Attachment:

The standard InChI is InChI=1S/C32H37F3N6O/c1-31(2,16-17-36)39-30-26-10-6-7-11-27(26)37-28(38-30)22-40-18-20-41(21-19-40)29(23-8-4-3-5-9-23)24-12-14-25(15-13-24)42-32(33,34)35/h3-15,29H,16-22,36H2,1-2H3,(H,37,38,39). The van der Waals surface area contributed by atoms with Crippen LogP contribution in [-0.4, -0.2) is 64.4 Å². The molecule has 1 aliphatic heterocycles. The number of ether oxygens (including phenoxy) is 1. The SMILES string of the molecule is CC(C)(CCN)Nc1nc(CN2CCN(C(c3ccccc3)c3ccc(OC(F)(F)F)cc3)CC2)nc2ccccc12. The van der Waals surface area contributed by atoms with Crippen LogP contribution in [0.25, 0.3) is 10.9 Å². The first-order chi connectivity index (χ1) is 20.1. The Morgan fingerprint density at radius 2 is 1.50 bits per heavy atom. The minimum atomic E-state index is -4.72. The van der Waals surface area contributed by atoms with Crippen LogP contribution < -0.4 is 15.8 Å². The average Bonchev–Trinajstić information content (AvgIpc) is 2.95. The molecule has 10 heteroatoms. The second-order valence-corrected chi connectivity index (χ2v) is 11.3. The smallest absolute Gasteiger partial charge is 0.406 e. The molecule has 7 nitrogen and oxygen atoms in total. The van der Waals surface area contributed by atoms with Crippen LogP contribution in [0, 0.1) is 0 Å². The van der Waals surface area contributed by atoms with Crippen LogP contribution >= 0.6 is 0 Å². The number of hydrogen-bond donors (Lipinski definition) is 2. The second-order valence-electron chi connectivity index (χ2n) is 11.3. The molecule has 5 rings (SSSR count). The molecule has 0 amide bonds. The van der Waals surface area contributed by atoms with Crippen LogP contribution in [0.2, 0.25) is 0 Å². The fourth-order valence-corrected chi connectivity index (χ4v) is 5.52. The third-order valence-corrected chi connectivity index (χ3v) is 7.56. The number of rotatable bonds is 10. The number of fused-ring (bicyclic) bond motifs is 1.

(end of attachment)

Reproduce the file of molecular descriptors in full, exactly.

The standard InChI is InChI=1S/C32H37F3N6O/c1-31(2,16-17-36)39-30-26-10-6-7-11-27(26)37-28(38-30)22-40-18-20-41(21-19-40)29(23-8-4-3-5-9-23)24-12-14-25(15-13-24)42-32(33,34)35/h3-15,29H,16-22,36H2,1-2H3,(H,37,38,39). The van der Waals surface area contributed by atoms with Crippen LogP contribution in [-0.4, -0.2) is 64.4 Å². The molecule has 1 aliphatic heterocycles. The number of ether oxygens (including phenoxy) is 1. The SMILES string of the molecule is CC(C)(CCN)Nc1nc(CN2CCN(C(c3ccccc3)c3ccc(OC(F)(F)F)cc3)CC2)nc2ccccc12. The van der Waals surface area contributed by atoms with Crippen LogP contribution in [0.25, 0.3) is 10.9 Å². The first-order chi connectivity index (χ1) is 20.1. The Morgan fingerprint density at radius 2 is 1.50 bits per heavy atom. The minimum atomic E-state index is -4.72. The van der Waals surface area contributed by atoms with Crippen LogP contribution < -0.4 is 15.8 Å². The average Bonchev–Trinajstić information content (AvgIpc) is 2.95. The molecule has 10 heteroatoms. The second-order valence-corrected chi connectivity index (χ2v) is 11.3. The smallest absolute Gasteiger partial charge is 0.406 e. The molecule has 7 nitrogen and oxygen atoms in total. The van der Waals surface area contributed by atoms with Crippen LogP contribution in [0, 0.1) is 0 Å². The van der Waals surface area contributed by atoms with Crippen LogP contribution >= 0.6 is 0 Å². The number of hydrogen-bond donors (Lipinski definition) is 2. The second-order valence-electron chi connectivity index (χ2n) is 11.3. The molecule has 5 rings (SSSR count). The molecule has 0 amide bonds. The van der Waals surface area contributed by atoms with Crippen LogP contribution in [0.2, 0.25) is 0 Å². The fourth-order valence-corrected chi connectivity index (χ4v) is 5.52. The third-order valence-corrected chi connectivity index (χ3v) is 7.56. The number of rotatable bonds is 10. The number of fused-ring (bicyclic) bond motifs is 1.